Darts Expert & Columnist
World Matchplay 2021: Rod Studd and Wayne Mardle examine talking points from Winter Gardens return
Rod Studd and Wayne Mardle reflect on some of their top talking points following the 2021 World Matchplay, including Michael van Gerwen's form and a wide-open World Championship.
Last Updated: 28/07/21 12:16pm
Rod Studd and Wayne Mardle break down some of their main talking points in the wake of the 2021 World Matchplay, where Peter Wright beat defending champion Dimitri Van den Bergh in the final following the tournament's return to the Winter Gardens in Blackpool.
Expectant fans congregated in their thousands to watch the world's best 32 players battle it out for the Phil Taylor Trophy, eventually won by a rampant Snakebite as he fulfilled half his promise of winning both the Matchplay and World Championship this year.
Though unable to retain the title he won in Milton Keynes last year Van den Bergh reaffirmed his elite potential, while all eyes were once again on the form of Michael van Gerwen as his wait for a title in 2021 continued.
MVG 'only a world class darts player'
Studd: It's really perplexing and there's no answer really because nobody knows why he's not playing at the level we've seen him playing at, even quite recently within the last couple of years. And he won't know either, he'll work really hard and practice more and more. You can make up endless numbers of narratives as to why he's not doing it, you can throw in he's been away from his wife and family for a long time, is that affecting him? I've no idea what's going through another bloke's head, I don't know why he's playing what you'd describe as poorly for him.
A week long Matchplay masterclass from @snakebitewright culminating in that brilliant display in tonight’s final. It was a superb title defence by @VandenBerghDimi All in all a fantastic week. It was lovely to be back with all my friends at @SkySportsDarts even Mardell 😄😄😄— Rod Studd (@Rod_Studd) July 25, 2021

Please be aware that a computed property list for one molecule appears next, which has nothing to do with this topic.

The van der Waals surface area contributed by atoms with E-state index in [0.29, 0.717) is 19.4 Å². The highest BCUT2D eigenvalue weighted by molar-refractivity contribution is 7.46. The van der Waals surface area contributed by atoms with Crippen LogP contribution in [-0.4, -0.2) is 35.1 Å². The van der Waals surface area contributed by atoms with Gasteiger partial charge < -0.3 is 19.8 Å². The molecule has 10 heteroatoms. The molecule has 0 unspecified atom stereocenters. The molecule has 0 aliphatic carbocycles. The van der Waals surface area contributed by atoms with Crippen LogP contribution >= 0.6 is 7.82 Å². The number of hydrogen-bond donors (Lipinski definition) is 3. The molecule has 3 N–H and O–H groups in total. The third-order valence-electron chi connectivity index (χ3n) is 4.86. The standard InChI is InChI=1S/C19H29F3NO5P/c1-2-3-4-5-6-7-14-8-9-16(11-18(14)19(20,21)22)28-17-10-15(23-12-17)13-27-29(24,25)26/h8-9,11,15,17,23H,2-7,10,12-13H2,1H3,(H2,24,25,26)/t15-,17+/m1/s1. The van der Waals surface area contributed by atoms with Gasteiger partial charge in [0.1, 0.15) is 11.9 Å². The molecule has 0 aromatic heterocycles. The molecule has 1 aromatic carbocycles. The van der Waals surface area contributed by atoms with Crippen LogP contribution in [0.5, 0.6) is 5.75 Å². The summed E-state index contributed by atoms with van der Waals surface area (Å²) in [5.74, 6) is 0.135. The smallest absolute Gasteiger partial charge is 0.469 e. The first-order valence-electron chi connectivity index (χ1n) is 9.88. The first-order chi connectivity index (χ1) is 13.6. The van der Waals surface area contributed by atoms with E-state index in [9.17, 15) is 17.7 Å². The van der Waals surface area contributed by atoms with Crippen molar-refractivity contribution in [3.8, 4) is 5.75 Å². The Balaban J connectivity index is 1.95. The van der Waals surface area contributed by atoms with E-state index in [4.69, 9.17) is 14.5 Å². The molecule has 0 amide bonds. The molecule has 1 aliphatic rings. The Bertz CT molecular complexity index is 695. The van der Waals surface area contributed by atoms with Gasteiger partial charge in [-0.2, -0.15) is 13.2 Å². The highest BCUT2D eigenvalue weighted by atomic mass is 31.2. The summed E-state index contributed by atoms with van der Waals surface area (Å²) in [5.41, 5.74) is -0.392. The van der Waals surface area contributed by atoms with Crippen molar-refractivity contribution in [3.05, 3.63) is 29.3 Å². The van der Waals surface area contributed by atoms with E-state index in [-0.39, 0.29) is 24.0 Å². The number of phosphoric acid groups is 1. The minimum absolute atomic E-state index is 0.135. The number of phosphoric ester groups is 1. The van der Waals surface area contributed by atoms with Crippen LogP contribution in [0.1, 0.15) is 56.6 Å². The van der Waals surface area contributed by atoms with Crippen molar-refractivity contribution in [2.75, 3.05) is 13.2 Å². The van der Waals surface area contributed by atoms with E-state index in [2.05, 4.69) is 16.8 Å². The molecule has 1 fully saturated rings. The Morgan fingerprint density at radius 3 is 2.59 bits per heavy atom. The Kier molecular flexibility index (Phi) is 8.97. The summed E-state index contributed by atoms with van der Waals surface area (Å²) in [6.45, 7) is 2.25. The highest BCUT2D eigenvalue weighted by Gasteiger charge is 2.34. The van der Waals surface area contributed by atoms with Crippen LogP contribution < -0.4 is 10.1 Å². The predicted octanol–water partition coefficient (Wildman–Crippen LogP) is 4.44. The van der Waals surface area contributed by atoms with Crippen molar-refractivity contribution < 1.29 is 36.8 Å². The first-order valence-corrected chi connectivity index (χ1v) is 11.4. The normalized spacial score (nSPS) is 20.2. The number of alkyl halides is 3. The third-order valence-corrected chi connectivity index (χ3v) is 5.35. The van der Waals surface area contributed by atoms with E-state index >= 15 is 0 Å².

What he is doing, he's now playing at a level at 95, 97, 98, which is the level of a very good darts player, it's just not the level of the world champion and world No 1 we know he has been. He hasn't won a tournament this year, which if he carries on for the rest of the year will be the first time since 2010 he hasn't won a tournament, even one of the minor ones.
It really is almost unheard of, 2010 was before the reincarnation of Michael van Gerwen. Now it could come back and he could start picking up titles again, but at the moment it's perplexing and the longer it goes on the more perplexing it is and the worst he'll feel. He won the match against Aspinall averaging 94.72 and on the face of it he's won and gone into a semi-final, but (Wayne) used a phrase 'that performance will hurt him' even though he'd won.
Mardle: This is ridiculous but he's now only a world class darts player, he's not the best darts player anymore, he's one of many. But there are things this week I've seen that me personally I don't like. We know that where he was practicing, it was away from everyone, it's away from the players he used to intimidate on the practice board, now he wants to be away from that and it says to me he hasn't got the confidence now to intimidate them on the practice board, maybe he's feeling that little bit inferior, I don't know. He's on a board, away from everyone where nobody can actually influence what he's doing, it's all about him which I get. But he always influenced the others. Now he's not doing that and that for me is a lack of confidence within him as a person and a darts player. My narrative is that he's just lacking confidence.
Dimi destined for No. 1?
Mardle: I've kind of created one talking point in my own mind I think and that's the potential of Dimitri Van den Bergh. We know he was World Matchplay champion. I think he can be, maybe not the next world No 1 but a No 1, I think he's got that in him.
We know those that win the World Championship normally end up world No 1, what I'm saying is I think in the next two maybe three years he gets that No 1, I really do, I think he's that good. And those around him when you look at the rankings and this is no disrespect to them, are there actually any on the up like him? I'm going to suggest no.